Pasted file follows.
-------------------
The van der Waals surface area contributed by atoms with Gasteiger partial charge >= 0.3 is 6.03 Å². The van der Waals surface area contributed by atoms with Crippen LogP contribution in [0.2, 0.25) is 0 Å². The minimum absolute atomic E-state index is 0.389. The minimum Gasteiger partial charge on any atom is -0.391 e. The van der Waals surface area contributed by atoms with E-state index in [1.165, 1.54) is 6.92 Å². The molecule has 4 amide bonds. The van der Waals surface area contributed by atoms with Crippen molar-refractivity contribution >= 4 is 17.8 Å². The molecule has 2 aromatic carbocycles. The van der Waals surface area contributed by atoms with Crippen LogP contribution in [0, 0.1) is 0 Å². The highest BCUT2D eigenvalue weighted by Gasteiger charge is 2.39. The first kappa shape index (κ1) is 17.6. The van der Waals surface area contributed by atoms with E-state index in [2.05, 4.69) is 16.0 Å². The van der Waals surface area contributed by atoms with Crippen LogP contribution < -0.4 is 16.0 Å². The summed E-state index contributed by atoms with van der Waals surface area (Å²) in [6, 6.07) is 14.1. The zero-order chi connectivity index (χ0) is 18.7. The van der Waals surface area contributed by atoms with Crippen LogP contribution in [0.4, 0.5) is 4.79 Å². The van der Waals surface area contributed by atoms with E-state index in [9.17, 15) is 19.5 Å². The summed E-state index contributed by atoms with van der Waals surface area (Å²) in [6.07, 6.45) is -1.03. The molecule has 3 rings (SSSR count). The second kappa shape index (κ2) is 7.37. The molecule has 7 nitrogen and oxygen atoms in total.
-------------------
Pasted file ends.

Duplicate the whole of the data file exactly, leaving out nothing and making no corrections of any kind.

The van der Waals surface area contributed by atoms with Gasteiger partial charge >= 0.3 is 6.03 Å². The van der Waals surface area contributed by atoms with Crippen LogP contribution in [0.2, 0.25) is 0 Å². The minimum absolute atomic E-state index is 0.389. The minimum Gasteiger partial charge on any atom is -0.391 e. The van der Waals surface area contributed by atoms with E-state index in [1.165, 1.54) is 6.92 Å². The molecule has 4 amide bonds. The van der Waals surface area contributed by atoms with Crippen molar-refractivity contribution >= 4 is 17.8 Å². The molecule has 2 aromatic carbocycles. The van der Waals surface area contributed by atoms with Crippen LogP contribution in [0, 0.1) is 0 Å². The highest BCUT2D eigenvalue weighted by Gasteiger charge is 2.39. The first kappa shape index (κ1) is 17.6. The van der Waals surface area contributed by atoms with E-state index in [2.05, 4.69) is 16.0 Å². The van der Waals surface area contributed by atoms with Crippen LogP contribution < -0.4 is 16.0 Å². The summed E-state index contributed by atoms with van der Waals surface area (Å²) in [6, 6.07) is 14.1. The zero-order chi connectivity index (χ0) is 18.7. The van der Waals surface area contributed by atoms with Crippen LogP contribution in [0.4, 0.5) is 4.79 Å². The van der Waals surface area contributed by atoms with E-state index in [9.17, 15) is 19.5 Å². The summed E-state index contributed by atoms with van der Waals surface area (Å²) in [6.07, 6.45) is -1.03. The molecule has 3 rings (SSSR count). The second kappa shape index (κ2) is 7.37. The molecule has 7 nitrogen and oxygen atoms in total.